The Well's elite team of massage therapists has advanced training in a wide range of modalities and practitioners tailor each session to the client's needs. Swedish and deep tissue massage form the basis for our therapeutic sessions. Many practitioners incorporate Eastern modalities (acupressure, ashiatsu, lomi-lomi, reflexology, Reiki, Thai) or advanced Western techniques (neuromuscular/triggerpoint therapy, positional release/strain counterstrain, myofascial release) in their practice as well.
Swedish massage, the foundation for Western-style integrative massage technique, is a relaxing and therapeutic style of bodywork. It combines oils or lotion with an array of strokes such as effleurage, petrissage, friction, cross-fiber friction, rolling, kneading, and tapotement to help the body improve circulation of blood, lymph and interstitial fluids. The benefits of this type of bodywork are wide-ranging and include relief from aches and pains, decreased stress levels in the body, enhanced mental clarity, lowered blood pressure, and greater flexibility.
Deep tissue massage is a form of bodywork that aims to relieve tension in the deeper muscular layers of the body. Deep tissue massage is highly effective for releasing chronic stress areas due to misalignment, repetitive motion, and lingering past injuries. Due to the nature of deep tissue work, open communication during the session is crucial to make sure you don’t get too uncomfortable.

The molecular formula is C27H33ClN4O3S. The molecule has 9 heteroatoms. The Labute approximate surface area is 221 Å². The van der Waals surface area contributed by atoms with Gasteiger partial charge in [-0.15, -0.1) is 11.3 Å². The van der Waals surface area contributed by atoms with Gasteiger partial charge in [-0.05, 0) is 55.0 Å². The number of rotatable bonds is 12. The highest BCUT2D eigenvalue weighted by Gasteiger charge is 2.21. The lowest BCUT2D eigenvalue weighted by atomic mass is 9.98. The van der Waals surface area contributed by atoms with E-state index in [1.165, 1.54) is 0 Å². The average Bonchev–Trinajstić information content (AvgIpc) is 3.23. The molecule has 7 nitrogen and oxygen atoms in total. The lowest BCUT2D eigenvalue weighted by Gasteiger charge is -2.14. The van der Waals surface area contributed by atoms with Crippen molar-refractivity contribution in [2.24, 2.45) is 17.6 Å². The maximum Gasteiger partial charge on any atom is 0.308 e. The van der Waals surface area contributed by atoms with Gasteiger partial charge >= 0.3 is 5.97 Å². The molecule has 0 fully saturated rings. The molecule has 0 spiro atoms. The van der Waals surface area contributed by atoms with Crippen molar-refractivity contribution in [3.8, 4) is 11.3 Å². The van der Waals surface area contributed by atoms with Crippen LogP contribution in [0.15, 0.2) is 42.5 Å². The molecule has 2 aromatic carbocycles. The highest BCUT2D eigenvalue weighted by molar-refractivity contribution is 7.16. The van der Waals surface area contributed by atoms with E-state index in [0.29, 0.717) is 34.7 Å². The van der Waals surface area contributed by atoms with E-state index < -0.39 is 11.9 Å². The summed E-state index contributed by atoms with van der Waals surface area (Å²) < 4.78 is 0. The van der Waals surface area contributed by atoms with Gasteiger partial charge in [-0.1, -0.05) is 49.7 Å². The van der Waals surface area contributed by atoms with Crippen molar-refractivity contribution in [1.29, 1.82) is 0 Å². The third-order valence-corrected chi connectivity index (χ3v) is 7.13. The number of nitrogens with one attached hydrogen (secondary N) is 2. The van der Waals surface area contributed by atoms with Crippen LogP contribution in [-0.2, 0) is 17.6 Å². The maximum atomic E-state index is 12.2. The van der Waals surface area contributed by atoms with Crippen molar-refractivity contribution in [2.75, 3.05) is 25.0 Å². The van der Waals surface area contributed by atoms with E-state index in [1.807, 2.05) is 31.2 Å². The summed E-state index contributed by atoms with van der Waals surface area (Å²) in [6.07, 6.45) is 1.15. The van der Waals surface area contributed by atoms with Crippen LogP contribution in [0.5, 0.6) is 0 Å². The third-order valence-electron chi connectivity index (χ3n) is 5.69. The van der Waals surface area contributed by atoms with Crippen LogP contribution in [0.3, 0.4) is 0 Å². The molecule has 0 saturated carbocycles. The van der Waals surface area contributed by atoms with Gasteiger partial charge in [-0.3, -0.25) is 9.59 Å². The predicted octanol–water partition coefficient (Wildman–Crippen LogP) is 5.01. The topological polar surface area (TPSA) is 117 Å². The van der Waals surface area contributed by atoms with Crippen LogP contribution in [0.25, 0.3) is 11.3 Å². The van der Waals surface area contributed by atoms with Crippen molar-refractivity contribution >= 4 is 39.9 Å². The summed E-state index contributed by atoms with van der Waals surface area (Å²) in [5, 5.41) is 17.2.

Positional release is a form of neuromuscular therapy where the therapist gently moves the body into a position that allows the tightened muscle to become slackened for a period of 90-120 seconds. The muscle fibers "reset" to a non-stress condition, thereby restoring balance, comfort and functionality. This "fold and hold" technique, akin to osteopathic strain-counterstrain, is particularly effective with muscules that are in discomfort and too sore for traditional massage techniques or on tissues that are non-responsive to other methods.
Myofascial release is a form of soft tissue therapy intended to eliminate pain, increase range of motion, and rebalance the entire body. The therapist uses various massage techniques to stretch the fascia and release the bonds that exist between the fascia, muscles and bones. Fascia is the connective tissue that links and envelops all muscles, organs, and skeletal structures of the body. Direct myofascial release may involved deep tissue work. Indirect release applies controlled, steady pressure to gently stretch the fascia, allowing for increased blood circulation and pain relief.
Trigger point therapy is a style of bodywork that focuses on stimulating and releasing the body's “trigger points,” tender areas of tension similar to acupressure points, except they occur in the belly of the muscle tissue rather than along the energy pathways of the body. These trigger points are built up throughout a person’s life due to physical, mental, and/or emotional stress and may create referred pain to other areas of the body. During a trigger point therapy session, the therapist first applies focused pressure to create an ischemic environment around the trigger point, then releases the pressure to facilitate blood and lymph flow and removal of accumulated cellular waste. This process can be quite painful at times, yet the effects are lasting and profoundly transformative.